It’s heartening to discover that other publishers are adopting the Barklage Comic Distribution Plan, bypassing the direct market and other mainstream distribution outlets in favor of website and convention sales directly to the customer. Of course, I never got news coverage for doing so, but you know… they’re known in the industry and I’m not.
I’ve been thinking quite a bit about comic book distribution lately. The direct market is ever more hostile to indie, non-superhero books. Amazon takes 55% of every sale, then asks you to ship them two books at a time, which even at USPS media mail rates wipes out the narrow profit you might have had above printing costs, so that’s out.
As one of my previously-mentioned dozen-or-so creative project ideas, I had recently started to gauge interest in a “CDBaby for comics” site, with orders fulfilled either by me for a fee or by the creators/publishers for only the cost of the transaction. Seemed like a service that I might use if someone else created it.
Then I found out about Amazon’s new CreateSpace print-on-demand service, which blew away that idea.
CreateSpace is more or less built for B&W graphic novels and RPG books (although there are a couple of good indie RPG distribution sites already). The pricing scheme simply doesn’t work for prose novels or color comics. But for B&W comics… let me put it this way: if this had been around four years ago, Shaenon probably would have bypassed me and used CreateSpace for Narbonic. Her share per book would only be slightly less than what she’s getting now.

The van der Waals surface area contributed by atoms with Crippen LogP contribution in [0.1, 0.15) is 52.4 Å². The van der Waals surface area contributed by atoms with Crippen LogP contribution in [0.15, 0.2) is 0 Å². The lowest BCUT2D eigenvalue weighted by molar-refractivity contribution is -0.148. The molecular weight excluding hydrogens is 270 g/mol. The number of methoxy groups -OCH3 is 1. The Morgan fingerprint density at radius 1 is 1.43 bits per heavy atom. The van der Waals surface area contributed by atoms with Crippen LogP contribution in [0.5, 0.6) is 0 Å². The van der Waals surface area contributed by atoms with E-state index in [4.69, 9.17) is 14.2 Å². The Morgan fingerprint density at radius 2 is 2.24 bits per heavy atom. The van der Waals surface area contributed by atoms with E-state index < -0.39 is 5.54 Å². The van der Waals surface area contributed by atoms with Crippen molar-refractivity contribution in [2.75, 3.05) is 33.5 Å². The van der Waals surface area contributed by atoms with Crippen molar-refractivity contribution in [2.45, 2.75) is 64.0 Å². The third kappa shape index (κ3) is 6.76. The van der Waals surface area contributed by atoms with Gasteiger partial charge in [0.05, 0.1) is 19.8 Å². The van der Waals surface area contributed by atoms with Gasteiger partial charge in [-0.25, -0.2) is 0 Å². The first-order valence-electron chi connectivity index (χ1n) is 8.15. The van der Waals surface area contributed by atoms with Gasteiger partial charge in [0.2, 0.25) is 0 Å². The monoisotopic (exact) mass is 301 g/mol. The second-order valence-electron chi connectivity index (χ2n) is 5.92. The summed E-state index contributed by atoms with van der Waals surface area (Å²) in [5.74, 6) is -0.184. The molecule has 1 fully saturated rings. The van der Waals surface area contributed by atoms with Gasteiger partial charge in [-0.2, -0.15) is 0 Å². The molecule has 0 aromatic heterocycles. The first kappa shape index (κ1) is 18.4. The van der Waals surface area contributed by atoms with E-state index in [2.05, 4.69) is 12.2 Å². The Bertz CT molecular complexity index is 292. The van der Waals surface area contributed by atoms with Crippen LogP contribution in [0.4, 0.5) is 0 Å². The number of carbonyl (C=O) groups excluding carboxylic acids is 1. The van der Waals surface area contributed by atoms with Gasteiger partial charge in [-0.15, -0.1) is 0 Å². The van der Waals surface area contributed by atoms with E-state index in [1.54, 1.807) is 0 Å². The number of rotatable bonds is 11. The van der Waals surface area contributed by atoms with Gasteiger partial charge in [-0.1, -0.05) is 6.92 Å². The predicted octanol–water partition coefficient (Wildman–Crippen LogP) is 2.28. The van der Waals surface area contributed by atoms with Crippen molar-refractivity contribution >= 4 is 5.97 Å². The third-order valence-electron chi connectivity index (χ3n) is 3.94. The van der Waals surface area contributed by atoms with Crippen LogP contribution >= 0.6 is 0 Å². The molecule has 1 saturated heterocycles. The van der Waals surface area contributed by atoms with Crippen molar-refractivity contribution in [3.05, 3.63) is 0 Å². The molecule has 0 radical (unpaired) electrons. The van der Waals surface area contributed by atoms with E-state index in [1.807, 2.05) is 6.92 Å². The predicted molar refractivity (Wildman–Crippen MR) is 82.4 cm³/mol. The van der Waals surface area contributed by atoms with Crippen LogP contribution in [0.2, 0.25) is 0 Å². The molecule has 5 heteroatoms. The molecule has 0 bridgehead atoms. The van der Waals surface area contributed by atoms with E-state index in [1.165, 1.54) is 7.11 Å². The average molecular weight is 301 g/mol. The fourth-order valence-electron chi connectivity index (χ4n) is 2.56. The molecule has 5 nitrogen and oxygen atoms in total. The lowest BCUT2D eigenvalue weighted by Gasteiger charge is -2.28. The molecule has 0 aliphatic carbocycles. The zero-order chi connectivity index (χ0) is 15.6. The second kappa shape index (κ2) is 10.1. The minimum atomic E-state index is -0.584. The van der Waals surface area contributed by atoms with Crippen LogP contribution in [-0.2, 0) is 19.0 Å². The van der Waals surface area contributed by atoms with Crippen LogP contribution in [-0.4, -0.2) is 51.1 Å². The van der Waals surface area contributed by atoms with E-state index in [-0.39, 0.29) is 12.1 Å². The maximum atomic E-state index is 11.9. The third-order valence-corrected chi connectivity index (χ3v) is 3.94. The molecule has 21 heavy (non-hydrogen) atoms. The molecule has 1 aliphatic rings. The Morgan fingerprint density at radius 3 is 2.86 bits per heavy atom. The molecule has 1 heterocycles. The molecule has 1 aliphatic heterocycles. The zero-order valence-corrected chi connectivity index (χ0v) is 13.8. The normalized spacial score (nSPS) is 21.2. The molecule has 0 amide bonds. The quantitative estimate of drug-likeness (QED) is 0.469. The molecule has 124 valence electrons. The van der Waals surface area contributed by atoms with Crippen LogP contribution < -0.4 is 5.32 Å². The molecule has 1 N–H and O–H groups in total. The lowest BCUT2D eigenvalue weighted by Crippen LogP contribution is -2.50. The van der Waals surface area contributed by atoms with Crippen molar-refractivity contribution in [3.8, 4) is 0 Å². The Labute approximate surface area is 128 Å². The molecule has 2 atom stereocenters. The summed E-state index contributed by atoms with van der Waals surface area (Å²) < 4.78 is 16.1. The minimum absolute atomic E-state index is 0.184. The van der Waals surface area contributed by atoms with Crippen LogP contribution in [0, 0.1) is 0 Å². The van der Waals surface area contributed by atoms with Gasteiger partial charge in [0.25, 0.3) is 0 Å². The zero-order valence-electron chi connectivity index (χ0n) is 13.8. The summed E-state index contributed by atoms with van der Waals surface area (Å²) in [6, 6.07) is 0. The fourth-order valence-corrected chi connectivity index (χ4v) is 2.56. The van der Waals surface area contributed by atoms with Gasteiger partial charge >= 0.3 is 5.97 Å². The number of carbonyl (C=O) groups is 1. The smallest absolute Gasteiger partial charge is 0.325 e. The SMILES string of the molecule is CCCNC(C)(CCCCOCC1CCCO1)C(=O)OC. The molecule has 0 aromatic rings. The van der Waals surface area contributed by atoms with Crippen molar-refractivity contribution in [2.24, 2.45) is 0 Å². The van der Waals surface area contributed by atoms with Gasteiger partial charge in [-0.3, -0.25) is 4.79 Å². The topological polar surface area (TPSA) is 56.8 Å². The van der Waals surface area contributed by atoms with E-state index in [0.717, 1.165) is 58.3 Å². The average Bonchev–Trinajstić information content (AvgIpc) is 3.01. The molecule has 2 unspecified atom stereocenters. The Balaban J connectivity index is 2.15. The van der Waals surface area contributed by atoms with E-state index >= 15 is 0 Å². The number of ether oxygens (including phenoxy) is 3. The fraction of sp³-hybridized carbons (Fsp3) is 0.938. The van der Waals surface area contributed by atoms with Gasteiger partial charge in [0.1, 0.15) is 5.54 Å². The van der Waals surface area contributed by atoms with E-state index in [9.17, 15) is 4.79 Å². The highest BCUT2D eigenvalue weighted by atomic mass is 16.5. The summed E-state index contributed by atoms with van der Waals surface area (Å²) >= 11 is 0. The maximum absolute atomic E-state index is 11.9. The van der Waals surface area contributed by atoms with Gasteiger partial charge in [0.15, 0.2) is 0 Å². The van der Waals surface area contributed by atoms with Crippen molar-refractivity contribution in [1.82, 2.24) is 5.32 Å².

Actually, the pricing isn’t much better than the previous kings of online POD, CafePress. The formula for finding the break-even point at CreateSpace is .02p + 3.15 = .7n, where p = the number of pages, versus .03p + 7 = n for CafePress. If you plug in the stats for a test case or two, you’ll find that you’ll only save a buck or less per copy at CreateSpace.
The difference is the service behind it. With CreateSpace, you get to list your book on Amazon.com — customers can wish-list your item, order it with free shipping, stumble upon it while browsing, etc. That’s a huge advantage. And on top of that, there is no risk or hassle of paying up front for a printer or fulfilling your own orders.
What’s more, indie publishers like Oni have been publishing in smaller sizes to save on printing costs, but since CreateSpace charges the same price for every size, you can go full size without worry.
Assuming CreateSpace’s print quality and customer service are decent, I may never pay to publish another comic after Narbonic vols. 5 and 6. Even if I take another crack at self-publishing, I may just go with Amazon’s print on demand.